ODM’s ‘internal bleeding’ jolts its fight for life but leaders hopeful
By Jacob Ngetich
| April 14th 2019
After 14 years of existence and dominance, the Orange Democratic Movement (ODM) seems to be at a crossroads as it battles dwindling popularity.
The losses in recent by-elections in Ugenya and Embakasi South constituencies as well as the withdrawal of ODM’scandidate in the upcoming Wajir West mini poll, have exposed the party’s soft underbelly.
The handshake between ODM leader Raila Odinga and President Uhuru Kenyatta does not make it any better, as the party’s attention is now divided between supporting the government and playing the opposition role.
But some leaders attribute the troubles to mismanagement and call for a swift change in the party’s top leadership.
“The leadership of the party has been weakening and the party leader must act now to save the ship from sinking. The top leadership was only replaced with mediocrity,” says Kilifi North MP Owen Baya.
According to Prof Mutahi Ngunyi, ODM is suffering from what he terms internal bleeding that has strongly impacted on itsstature.
“It’s a self-inflicted bleeding that needs candidness to address,” says Ngunyi.
He says the handshake is a suicide pill the opposition leader swallowed and is now threatening to decimate his party.
“ODM was built on the spirit of opposition politics, when they stop fighting hegemony the party loses gravitas, it’s like itsbattery is removed from it,” says Prof Ngunyi.
Baya is not alone in his call for a change in the party’s leadership. ODM Director of Political Affairs Wafula Buke says the issues in the party are known and the only solution is to deal with them decisively.
“We have a document to guide us in our action, if we do not conclusively deal with the issues at the national level, then we will from the grassroots,” says Buke.
For Buke, crimes have been committed in the party and a shakeup is necessary if the party is to regain its composure.
“The next step for ODM is to remove some people from the party positions and punish them for their poor performance,” he says.
A month ago, ODM’s National Delegates Conference (NDC) chaired by Raila, in its report, indicted the party’s leadership for bungled party primaries, which it said had disenfranchised some of its ardent members and supporters.
The report accused the National Elections Board (NEB) of not having clear guidelines for aspirants and no credible party membership list, forcing NEB to use the 2013 Independent Electoral and Boundaries Commission (IEBC) voters’ register.
The NDC team comprised Catherine Mumma, Lawrence Gumbe, Alfelt Mumbo, Abio Gunda and Embakasi South parliamentary hopeful Irshad Sumra. They fell short of declaring ODM party primaries a sham.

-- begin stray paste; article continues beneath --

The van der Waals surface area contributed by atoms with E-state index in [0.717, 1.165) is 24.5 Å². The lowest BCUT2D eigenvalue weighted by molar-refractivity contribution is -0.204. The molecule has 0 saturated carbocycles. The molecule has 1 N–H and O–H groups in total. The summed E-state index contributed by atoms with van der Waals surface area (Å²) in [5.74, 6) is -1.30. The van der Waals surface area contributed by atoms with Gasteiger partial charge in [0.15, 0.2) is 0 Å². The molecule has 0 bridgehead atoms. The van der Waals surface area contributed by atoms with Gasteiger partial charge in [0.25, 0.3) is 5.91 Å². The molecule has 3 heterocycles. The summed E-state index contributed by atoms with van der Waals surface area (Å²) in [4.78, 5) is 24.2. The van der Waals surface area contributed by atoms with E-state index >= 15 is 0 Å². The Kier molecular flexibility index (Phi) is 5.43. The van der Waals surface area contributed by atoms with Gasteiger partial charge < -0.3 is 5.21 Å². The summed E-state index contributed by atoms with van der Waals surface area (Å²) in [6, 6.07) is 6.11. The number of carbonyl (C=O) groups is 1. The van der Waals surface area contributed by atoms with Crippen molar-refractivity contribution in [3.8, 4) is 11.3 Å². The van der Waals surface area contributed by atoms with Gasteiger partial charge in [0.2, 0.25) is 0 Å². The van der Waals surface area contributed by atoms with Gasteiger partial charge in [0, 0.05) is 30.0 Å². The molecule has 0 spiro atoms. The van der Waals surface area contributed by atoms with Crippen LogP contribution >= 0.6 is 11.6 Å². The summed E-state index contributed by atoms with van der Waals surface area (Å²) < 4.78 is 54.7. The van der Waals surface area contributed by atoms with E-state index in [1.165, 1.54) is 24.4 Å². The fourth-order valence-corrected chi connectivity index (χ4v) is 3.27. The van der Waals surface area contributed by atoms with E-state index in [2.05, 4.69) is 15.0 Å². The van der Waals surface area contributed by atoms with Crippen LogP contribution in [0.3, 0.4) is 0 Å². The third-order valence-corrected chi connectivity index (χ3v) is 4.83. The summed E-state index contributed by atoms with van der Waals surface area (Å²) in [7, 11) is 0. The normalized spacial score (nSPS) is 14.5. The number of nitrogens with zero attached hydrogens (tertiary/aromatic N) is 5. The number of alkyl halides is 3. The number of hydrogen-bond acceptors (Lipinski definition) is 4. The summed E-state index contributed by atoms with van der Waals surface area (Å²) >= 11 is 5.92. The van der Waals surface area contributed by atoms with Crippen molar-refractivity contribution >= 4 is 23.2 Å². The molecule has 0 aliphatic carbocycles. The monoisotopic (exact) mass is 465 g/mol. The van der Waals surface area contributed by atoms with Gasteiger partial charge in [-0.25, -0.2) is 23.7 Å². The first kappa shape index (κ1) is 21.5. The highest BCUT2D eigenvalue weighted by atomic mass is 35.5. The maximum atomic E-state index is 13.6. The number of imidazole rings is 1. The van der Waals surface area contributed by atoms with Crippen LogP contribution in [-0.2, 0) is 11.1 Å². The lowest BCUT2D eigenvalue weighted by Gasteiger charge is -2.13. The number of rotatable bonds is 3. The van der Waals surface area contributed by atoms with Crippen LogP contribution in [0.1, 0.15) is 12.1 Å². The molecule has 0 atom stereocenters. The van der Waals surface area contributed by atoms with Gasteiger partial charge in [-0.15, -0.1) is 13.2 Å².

The report questioned the compilation of the party list and the dispute resolution mechanism, among other concerns.
“The greatest vice of ODM is the rigged electoral system for conducting the party primaries,” reads the report.
Raila however downplays his party’s dismal performance in the just concluded by-elections and describes the losses as a “drop in the ocean”.
He insists the Orange party is still strong.
He says it would be a tall order to tie the results of the two by-elections with the prospects of the opposition party.
“I’m not at all bothered that the party lost, I wonder why people read too much into that,” Raila said early in the week.
Party deputy leader Wycliffe Oparanya equally dismisses those trying to rate ODM based on results of the elections.
“Elections are local while ODM is a national party, you cannot use a by-election to rank a party,” Oparanya told the Sunday Standard.
Party Secretary General Edwin Sifuna has been oscillating between being boisterously confident and playing defensive about the loss of the seats.
“We might have only been carried away by the turnout at public rallies. But it is a wake up call. We could have managed the campaign better to remain strong,” he says.
But the reality from the previous results could offer a clear picture that the party is on a downward trend.
In 2007, the party had 103 MPs of the total 222, clearly controlling almost half of Parliament. In 2013, however, Raila’s party won in 78 constituencies and 68 in 2017, signifying significant drops in the numbers.
Political analysts say the party is in denial of its current wasting state.
But ODM chair John Mbadi has asked their supporters to be patient as they re-assess prospects of the party.
Alive to the fact that something must give in, Mbadi says a massive restructuring plan to strengthen the party’s electoral process and grassroots leadership is in the offing ahead of the 2022 General Elections.
“This is obviously going to be a pretty tough job. But we will try. The by-elections were pretty scary and daunting but it was really an eye-opening experience,” Mbadi says.
But there are those in the party, led by Baya, who believe the national leadership cannot midwife changes and must therefore step aside.
“There has been no consultations in the party, and most people no longer feel as part of the family. An overhaul is needed in the top leadership to bring freshness,” says Baya.
Kisumu Governor Anyang’ Ngong’o, the longest serving ODM secretary general, says the party, like others, is going through teething issues that the NDC will resolve.
“We need to have party policies trickle down to the grassroots so that we can have a party that communicates with everyone of its members across the country,” says Nyong’o who insists that the party is still strong.
In a bid to have members toe the party line, ODM in February expelled Malindi MP Aisha Jumwa, the first of its tough disciplinary actions in its existence.
Ms Jumwa has challenged the expulsion at the High Court.
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